Leave the Matildas alone

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Media editor Dr Lee Duffield wonders about the dumping of the Matildas’ team coach just ahead of their World Cup campaign.

THIS IS ON BEHALF of all those who will be getting a bit worried about how our women’s soccer football team is going to handle things now.

We have the Australian Men’s Cricket Team prone to go wobbly on the field and now the Football Federation looks like putting pressure on the Matildas to go the same way.

Citing surveys into the Matildas “workplace” by the players association the PFA, and the Our Watch organisation set up to counter mistreatment of women including domestic violence, the FFA on the weekend suddenly sacked the team coach Alen Stajcic.


That was not well managed, not transparent: the survey reports have not yet been made public. The coach had done well with the team in competition and they were fast becoming the apple of Australians’ sporting eye as great improvers, working up to the World Cup in just five months’ time.

Some of the players in their social media posts gave an inkling of the psychological impacts that can take hold and baulk the competitors in hard, unforgiving elite contests:

'I am still shocked and upset. My trust was in Staj to lead us to the World Cup final and I believe he was the best coach for that.' ~ Samantha Kerr, 2018 Young Australian of the Year

'I’m still in shock. The achievements we succeeded in with him guiding us were monumental.' ~ Lydia Williams, goalie

'Today our world turned upside down. Although we aren’t privy to the finer details of Staj’s dismissal, I respect him as a coach.' ~ Elise Kellond-Knight mid-fielder: 

Others are said to have dumped on “Staj” in the surveys – about them being put under “mental stress” – although, as said, the survey reports have so far been withheld.

The ABC's Richard Hinds gave a best-available appraisal given the amount of secrecy:

As we have seen in Australia across the past year particularly, Australian women's sport is improving rapidly. This is partly the result of improved pay, tougher training regimens, demands for greater commitment and other raised standards.


At the same time, rightly, the field is now considered a workplace with players' mental wellbeing, health and safety and other rights to be respected even as coaches scream at their players to run another lap or lift another weight.


What we don't know is whether Stajcic crossed the line, made unacceptable demands of now semi-professional footballers and, as some have alleged, even facilitated an abusive culture; or whether those players who expressed their concern to the PFA and the FFA were simply incapable of meeting the tougher demands expected in an elite sporting environment…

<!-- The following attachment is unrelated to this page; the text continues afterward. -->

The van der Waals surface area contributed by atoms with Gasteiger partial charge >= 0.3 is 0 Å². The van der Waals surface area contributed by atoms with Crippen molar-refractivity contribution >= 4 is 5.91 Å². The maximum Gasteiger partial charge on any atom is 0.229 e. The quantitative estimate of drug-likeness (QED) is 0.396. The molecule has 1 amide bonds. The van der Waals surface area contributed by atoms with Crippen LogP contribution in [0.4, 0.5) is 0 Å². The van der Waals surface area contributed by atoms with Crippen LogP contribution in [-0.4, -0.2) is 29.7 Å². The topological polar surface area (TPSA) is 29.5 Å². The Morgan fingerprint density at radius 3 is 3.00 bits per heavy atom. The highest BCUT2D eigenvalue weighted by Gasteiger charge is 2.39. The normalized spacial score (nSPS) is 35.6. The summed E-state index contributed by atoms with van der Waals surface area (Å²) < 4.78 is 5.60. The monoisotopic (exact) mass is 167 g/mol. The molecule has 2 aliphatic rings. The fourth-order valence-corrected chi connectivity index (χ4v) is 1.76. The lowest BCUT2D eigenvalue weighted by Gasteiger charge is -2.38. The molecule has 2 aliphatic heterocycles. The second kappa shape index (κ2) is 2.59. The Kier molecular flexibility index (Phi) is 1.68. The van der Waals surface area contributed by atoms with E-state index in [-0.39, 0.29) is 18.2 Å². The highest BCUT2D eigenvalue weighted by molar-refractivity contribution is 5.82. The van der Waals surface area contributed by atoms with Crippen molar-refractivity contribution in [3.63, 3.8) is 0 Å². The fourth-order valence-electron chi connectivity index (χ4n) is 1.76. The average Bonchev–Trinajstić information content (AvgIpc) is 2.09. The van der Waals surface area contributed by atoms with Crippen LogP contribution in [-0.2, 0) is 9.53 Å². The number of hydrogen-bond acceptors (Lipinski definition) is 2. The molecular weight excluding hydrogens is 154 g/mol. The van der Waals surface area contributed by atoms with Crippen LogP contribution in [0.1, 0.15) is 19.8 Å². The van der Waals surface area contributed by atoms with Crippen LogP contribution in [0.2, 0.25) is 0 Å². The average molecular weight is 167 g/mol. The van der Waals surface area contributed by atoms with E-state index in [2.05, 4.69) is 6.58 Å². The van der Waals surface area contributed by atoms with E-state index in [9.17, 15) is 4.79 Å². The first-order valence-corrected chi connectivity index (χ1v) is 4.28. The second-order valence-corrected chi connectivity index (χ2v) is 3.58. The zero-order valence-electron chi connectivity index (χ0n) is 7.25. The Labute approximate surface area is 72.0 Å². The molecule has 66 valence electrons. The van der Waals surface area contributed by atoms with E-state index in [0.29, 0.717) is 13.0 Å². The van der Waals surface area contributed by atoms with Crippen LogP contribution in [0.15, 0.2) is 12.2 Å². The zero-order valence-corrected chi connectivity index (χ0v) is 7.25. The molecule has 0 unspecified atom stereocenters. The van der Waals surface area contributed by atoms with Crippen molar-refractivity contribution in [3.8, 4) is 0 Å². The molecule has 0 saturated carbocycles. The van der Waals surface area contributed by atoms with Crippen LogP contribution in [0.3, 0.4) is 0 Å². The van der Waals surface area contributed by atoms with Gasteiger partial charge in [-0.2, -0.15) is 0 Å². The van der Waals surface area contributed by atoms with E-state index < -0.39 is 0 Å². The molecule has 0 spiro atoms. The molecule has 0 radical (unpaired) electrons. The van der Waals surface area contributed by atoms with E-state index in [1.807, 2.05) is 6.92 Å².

But throw into the mix inevitable personality clashes and the age-old problem of discontented players blaming the coach for their non-selection or allegedly unfair treatment and this is murky water.


Does it have to come down to this: be tough and Australia wins in a tough world at the top, or be nice, avoid putting players under pressure, and we lose?

The answer seems to be to balance out both, highest standards and the most mature treatment — tricky even for the best of professionals.

Likewise, we have to tussle out different kinds of pressure — the out-there pressure of a "meanie" coach getting you motivated, making you train-and-train and go for it, or the more Byzantine kind, where off-field conflicts, half-explained sackings and knifings just might make the team forget to compete, go sick at heart.

The support system affects the competitors who are the ones to ultimately face the question: if it is about competition, how much do they want to win?

Something happened to the swimming team at the 2012 London Olympics, maybe to do with motivation, application, distraction, need for overdrive. Those who would recall watching successive teams striving at time trials over the years were left wondering. It looked like a lot of Facebook messages getting sent home instead of medals.

Back to the Matildas who now need to keep their focus more than ever.

They can get some inspiration from going over the records of Australians over the decades making a great mark in international sport across the board — plenty of cutting edge and science, work, more skills development, team spirit, green-and-gold, concentration and don’t forget character.

Media editor Dr Lee Duffield is a former ABC foreign correspondent, political journalist and academic.

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